WW2010
University of Illinois

WW2010
 
  welcome
 
> online guides
 
  archives
 
  educational cd-rom
 
  current weather
 
  about ww2010
 
  index

Online Guides
 
  introduction
 
> meteorology
 
  remote sensing
 
  reading maps
 
  projects, activities

Meteorology
 
  introduction
 
  air masses, fronts
 
  clouds, precipitation
 
  el nino
 
> forces, winds
 
  hurricanes
 
  hydrologic cycle
 
  light, optics
 
  midlatitude cyclones
 
  severe storms
 
  weather forecasting

Forces, Winds
 
  introduction
 
> pressure
 
  pressure gradient
 
  coriolis force
 
  geostrophic wind
 
  gradient wind
 
  friction
 
  boundary layer wind
 
  sea breezes
 
  land breezes

Pressure
 
  definition
 
> variation with height
 
  isobars
 
  pressure surfaces
 
  variation with temps
 
  high pressure center
 
  low pressure center

User Interface
 
  graphics
> text

NOTE: We've guessed that you're not using a client that supports colored tables and have tried to compensate. Low graphics mode looks much better on clients that do... we recommend switching to Netscape 3.0 or Microsoft Internet Explorer.
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Pressure with Height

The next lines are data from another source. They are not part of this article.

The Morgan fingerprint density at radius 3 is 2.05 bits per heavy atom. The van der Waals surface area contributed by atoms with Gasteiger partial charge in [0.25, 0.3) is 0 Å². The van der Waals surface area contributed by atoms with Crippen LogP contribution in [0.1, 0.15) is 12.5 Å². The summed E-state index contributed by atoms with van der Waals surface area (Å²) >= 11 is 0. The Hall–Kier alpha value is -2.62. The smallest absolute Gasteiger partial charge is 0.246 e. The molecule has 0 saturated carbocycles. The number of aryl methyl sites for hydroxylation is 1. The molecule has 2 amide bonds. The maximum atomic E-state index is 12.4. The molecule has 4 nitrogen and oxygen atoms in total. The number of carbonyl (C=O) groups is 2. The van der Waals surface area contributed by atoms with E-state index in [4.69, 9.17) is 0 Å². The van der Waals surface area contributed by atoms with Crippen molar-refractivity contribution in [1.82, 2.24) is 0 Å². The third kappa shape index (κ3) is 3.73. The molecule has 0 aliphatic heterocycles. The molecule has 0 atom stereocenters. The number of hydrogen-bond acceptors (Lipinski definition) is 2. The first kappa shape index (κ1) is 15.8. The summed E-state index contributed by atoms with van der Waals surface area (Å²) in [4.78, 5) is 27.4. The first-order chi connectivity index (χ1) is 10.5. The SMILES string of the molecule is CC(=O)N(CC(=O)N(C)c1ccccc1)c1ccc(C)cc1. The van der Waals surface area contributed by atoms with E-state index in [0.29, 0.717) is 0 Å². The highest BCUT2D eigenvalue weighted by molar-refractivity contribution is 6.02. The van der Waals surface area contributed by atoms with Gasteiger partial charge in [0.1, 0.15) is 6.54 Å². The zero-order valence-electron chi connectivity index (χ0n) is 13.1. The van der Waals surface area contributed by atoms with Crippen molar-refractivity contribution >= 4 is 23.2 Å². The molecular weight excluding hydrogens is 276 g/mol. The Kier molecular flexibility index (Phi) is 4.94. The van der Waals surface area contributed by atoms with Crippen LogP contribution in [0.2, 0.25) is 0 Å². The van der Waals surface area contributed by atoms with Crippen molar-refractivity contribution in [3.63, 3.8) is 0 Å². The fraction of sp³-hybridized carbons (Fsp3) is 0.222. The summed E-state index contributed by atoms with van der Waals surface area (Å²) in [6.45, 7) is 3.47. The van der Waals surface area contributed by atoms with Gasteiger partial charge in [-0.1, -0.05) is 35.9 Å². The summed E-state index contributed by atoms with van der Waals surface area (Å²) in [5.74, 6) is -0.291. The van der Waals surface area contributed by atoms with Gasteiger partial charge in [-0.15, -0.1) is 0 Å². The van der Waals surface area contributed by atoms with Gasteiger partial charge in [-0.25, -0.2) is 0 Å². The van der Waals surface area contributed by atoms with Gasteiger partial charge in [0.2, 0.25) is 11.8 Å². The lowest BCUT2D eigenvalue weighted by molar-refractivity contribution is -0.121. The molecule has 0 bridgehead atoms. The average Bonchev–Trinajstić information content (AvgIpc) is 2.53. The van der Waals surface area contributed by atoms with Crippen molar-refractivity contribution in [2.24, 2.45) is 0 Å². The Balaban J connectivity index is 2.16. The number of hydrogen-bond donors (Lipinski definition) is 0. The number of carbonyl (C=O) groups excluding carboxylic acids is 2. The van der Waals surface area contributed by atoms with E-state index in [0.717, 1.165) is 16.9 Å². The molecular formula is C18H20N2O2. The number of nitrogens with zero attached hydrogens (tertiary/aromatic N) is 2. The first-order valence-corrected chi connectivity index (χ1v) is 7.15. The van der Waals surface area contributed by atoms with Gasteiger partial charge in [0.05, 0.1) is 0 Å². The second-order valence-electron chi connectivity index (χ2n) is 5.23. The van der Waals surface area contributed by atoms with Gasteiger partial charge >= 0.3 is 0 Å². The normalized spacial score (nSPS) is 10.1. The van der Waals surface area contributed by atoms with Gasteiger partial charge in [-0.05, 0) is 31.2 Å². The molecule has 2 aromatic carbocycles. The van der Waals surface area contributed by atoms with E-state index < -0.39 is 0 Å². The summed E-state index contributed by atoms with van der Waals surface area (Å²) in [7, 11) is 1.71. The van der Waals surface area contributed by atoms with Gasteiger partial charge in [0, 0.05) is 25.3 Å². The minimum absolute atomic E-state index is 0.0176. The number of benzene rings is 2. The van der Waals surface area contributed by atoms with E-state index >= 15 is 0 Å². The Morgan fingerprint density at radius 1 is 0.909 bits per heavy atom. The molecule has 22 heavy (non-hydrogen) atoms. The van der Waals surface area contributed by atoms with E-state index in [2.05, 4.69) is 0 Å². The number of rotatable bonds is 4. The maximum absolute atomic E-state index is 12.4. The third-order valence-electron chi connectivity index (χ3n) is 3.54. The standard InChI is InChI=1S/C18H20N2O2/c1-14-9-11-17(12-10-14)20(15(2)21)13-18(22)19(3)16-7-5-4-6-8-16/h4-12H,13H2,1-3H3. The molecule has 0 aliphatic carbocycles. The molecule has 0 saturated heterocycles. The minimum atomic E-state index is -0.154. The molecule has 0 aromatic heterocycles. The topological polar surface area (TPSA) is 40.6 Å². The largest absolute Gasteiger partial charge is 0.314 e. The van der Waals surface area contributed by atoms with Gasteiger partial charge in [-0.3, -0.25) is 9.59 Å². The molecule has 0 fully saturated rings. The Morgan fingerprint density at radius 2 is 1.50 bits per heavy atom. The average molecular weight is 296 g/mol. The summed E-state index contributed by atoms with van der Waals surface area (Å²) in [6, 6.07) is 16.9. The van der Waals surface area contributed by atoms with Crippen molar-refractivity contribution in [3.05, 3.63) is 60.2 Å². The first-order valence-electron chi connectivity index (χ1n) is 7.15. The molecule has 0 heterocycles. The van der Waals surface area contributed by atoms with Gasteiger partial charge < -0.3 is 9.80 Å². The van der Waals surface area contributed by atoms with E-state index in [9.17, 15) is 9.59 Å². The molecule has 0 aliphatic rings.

pressure decreases with increasing altitude

The number of air molecules above a surface changes as the height of the surface above the ground changes. For example, there are fewer air molecules above the 50 kilometer (km) surface than are found above the 12 km surface. Since the number of air molecules above a surface decreases with height, pressure likewise decreases with height.

Most of the atmosphere's molecules are held close to the earth's surface by gravity. Because of this, air pressure decreases rapidly at first, then more slowly at higher levels.

Since more than half of the atmosphere's molecules are located below an altitude of 5.5 km, atmospheric pressure decreases roughly 50% (to around 500 mb) within the lowest 5.5 km. Above 5.5 km, the pressure continues to decrease, but at an increasingly slower rate (to about 1 mb at 50 km).



definition
Terms for using data resources. CD-ROM available.
Credits and Acknowledgments for WW2010.
Department of Atmospheric Sciences (DAS) at
the University of Illinois at Urbana-Champaign.

isobars